Thursday, September 24, 2020

Police instructor busy with his mobile phone as recruit drowns

The police instructor assigned to teach police recruit Kabo Sealego how to swim was talking on his mobile phone about the time the recruit
drowned to his death.

Sealego died during swimming lessons at Otse Police College on September 16, 2005.
A metal road which should have been used to save Sealego from drowning was only used to retrieve his corpse from the pool -this emerged during the inquest into Sealego?s death.

A former colleague of the deceased at Otse Police College, Happy Motshebedi, told the inquest how the instructor was continuously talking on his mobile phone after instructing the learners to swim at the deep end of the pool.

Motshebedi said although he was not a competent swimmer he was comfortable with swimming at the deep end, adding that he had done so before.
Asked about the use of a metal rod during their swimming lessons, he explained that it was used to help those who struggle to swim to get out of the swimming pool.

On that day, he said, it was only used to help in retrieving the deceased from the swimming pool.
The inquest was held in order to establish whether the instructor can be held responsible for the death of the recruit due to negligence. The officer is currently on interdiction.

A forensic pathologist at Princess Marina Hospital, Dr Alex Matunga, told the inquest that all evidence suggested that Sealego died from drowning.

Matunga said that there was no air in Sealego?s body tissue which, he said, was caused by the presence of foreign matter in the air passage.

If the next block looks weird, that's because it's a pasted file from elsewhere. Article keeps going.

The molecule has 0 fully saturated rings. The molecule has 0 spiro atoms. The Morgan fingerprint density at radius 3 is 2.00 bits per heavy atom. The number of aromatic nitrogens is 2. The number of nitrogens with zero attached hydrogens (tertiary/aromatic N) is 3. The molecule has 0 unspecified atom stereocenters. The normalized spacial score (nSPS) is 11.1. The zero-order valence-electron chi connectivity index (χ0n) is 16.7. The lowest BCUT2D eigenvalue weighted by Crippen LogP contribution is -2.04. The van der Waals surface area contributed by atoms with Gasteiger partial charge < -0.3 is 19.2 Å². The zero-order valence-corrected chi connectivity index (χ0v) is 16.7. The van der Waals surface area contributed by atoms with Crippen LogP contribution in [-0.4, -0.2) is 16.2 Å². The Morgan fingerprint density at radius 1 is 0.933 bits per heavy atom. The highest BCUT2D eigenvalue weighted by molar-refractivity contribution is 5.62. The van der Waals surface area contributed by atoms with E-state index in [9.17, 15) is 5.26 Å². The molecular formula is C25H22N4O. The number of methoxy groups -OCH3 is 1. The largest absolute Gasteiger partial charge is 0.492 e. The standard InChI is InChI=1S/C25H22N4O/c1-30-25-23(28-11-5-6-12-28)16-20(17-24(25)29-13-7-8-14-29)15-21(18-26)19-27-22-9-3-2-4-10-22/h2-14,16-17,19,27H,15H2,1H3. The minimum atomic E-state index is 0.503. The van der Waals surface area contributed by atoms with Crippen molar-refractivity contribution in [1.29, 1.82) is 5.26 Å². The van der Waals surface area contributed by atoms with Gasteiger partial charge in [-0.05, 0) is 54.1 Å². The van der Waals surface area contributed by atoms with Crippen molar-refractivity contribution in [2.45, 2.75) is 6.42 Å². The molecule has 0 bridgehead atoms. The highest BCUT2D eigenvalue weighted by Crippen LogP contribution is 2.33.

Under cross examination by the prosecutor, Mpho Mmolainyane, Matunga stated that the foreign matter he referred to was water.

The foreign matter, he said, had also caused the deceased?s lungs to balloon and that the deceased?s stomach also had a lot of water.

When asked by Mmolainyane about the amount of time that it would take for a person to die from drowning, Matunga said that it could take from a few seconds to five minutes.

Death by drowning is rapid,? he stated.

On the amount of water that has to be taken for a person to die from drowning, Matunga said that this would differ from one person to another in accordance with their body?s capacity.

He also told the inquest that it is possible to save a person who had drowned from dying if his body is retrieved quickly from the water and treated accordingly; adding that whether a person who has drowned ultimately dies depends on the amount of damage that had occurred to his body before he was retrieved.

Asked to state the medical fitness of the deceased at the time of the accident, he said that it was difficult to tell after a person had died but added that there were no visible contributory factors to the known one of drowning.

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